UA music professor Gregg I. Hanson and graduate student Phil Felix will serve as conductors for the upcoming concert. General tickets for the UA Wind Ensemble's Nov. 30 concert are $5. For more information, call or visit the Fine Arts Box Office, 520-621-1162.
David Maslanka, was born in New Bedford, Massachusetts in 1943, was a composition student of Joseph Wood at the Oberlin Conservatory, and did master's and doctoral work at Michigan State University. From 1970 to 1990, he taught at various universities and has since devoted his life entirely to composing. Maslanka has written nearly 30 major works for wind ensemble, among them his 2nd, 3rd, 4th, 5th and 7th symphonies. His catalogue also contains a wide variety of chamber, orchestral, choral and percussion works.
Chad Travis, initially drawn to the University of Arizona because of the Eller College of Management, decided to attend after learning about the connection contemporary American composer David Maslanka has with the School of Music.
Travis first played one of Maslanka's pieces during a high school competition. Drawn to the composer, he began searching the Internet to learn more about him, finding that Maslanka and UA music professor Gregg I. Hanson, who directs the Wind Ensemble, are friends.
And here comes the treat: Travis, a second alto saxophonist, has been diligently preparing with other members of the 75-member ensemble for a Nov. 30 performance during which Maslanka will serve as a guest composer.
"It kind of blows my mind," said Travis, a pre-business sophomore studying the saxophone in the School of Music.
"It's a humbling experience," said Travis, also a senator with the Associated Students of the University of Arizona.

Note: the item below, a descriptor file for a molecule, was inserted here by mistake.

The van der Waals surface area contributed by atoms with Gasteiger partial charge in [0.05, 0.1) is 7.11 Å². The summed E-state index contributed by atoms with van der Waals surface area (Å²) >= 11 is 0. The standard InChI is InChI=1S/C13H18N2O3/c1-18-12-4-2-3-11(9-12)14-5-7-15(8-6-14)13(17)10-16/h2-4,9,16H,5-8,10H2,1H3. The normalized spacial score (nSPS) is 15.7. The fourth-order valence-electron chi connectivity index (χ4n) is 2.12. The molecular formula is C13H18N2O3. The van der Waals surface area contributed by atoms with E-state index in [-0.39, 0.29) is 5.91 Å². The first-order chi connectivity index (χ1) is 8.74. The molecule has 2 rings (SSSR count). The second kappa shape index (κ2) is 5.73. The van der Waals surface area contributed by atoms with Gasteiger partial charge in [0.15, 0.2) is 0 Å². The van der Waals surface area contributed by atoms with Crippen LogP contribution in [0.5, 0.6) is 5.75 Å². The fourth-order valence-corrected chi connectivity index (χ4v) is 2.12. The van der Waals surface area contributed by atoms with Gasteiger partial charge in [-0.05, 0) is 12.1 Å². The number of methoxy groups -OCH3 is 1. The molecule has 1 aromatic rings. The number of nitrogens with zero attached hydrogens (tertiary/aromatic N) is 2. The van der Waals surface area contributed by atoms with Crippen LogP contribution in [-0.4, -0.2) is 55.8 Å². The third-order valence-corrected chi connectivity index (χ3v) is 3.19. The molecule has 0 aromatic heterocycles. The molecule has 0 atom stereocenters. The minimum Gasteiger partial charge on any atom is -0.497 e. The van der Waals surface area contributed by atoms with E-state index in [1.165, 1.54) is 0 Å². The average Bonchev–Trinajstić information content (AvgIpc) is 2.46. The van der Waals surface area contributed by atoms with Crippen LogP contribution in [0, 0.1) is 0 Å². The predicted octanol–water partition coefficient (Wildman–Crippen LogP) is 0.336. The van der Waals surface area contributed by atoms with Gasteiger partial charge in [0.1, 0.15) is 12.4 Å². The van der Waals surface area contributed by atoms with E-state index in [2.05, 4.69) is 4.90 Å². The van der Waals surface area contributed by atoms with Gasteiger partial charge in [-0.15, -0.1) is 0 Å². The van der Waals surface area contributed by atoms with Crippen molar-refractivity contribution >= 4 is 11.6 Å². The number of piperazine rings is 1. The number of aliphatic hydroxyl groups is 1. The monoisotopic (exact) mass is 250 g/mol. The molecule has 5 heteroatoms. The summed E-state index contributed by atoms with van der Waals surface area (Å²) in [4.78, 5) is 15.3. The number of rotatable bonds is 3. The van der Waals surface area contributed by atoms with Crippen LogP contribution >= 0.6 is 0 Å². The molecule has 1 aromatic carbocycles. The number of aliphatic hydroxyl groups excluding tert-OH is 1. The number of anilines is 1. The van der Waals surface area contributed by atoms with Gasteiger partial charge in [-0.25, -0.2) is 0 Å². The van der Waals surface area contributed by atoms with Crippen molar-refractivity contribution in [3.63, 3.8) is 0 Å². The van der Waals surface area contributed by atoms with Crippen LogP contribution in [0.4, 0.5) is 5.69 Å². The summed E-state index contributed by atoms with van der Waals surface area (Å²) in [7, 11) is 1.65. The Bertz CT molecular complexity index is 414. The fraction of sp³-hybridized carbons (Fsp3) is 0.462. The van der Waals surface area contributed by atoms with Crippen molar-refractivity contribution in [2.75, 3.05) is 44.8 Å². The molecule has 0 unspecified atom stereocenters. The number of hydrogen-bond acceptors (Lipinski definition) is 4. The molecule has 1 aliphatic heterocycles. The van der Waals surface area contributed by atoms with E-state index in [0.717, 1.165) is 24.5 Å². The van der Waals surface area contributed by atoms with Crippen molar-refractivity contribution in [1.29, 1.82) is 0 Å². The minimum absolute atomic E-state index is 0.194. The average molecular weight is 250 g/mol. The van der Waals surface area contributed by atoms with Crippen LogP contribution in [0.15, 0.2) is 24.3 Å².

The Wind Ensemble is able to make such connections because of its long history of exceptional performance, said Hanson, also UA's director of bands.
Members of the ensemble perform at UA commencement ceremonies, athletic events, regional competitions and other performances nationally and, sometimes, abroad.
Ross Helland, a music education senior, said that while the training is essential, performing also is crucial for continued development.
"It's kind of a way to get your tensions out," said Helland, who said he is particularly drawn to Maslanka's "Unending Stream of Life," which the ensemble will perform.
"The concerts are very rewarding," he said, "and it feels very good to know that you performed well."
The ensemble also has a number of commercial albums available and has previously recorded with a range of contemporary composers such as Maslanka, who formed his relationship with the UA in 1993 through his friendship with Hanson.
"There is nothing better than having the actual composer in the room, and it's such a grand experience for the students to meet him in person," Hanson said, adding that the ensemble will perform some of Maslanka's work.
"This music is very powerful stuff," Hanson said. "It is very palatable. It's deep, it's dark, but pretty powerful."
The demands can be rigorous, requiring students to spent hours rehearsing each day, and also challenging in a productive way, said Victoria Hauk, a UA senior studying flute performance.
"The school is pulling students from every ensemble, so you are not just playing with people you usually play with," Hauk said.
Like Travis, Hauk was familiar with the work of the ensemble prior to coming to the UA.
"I feel fortunate to be in the Wind Ensemble," she said, adding that the group – along with others in the music school – has forced her to think about her music and performance "at a higher level."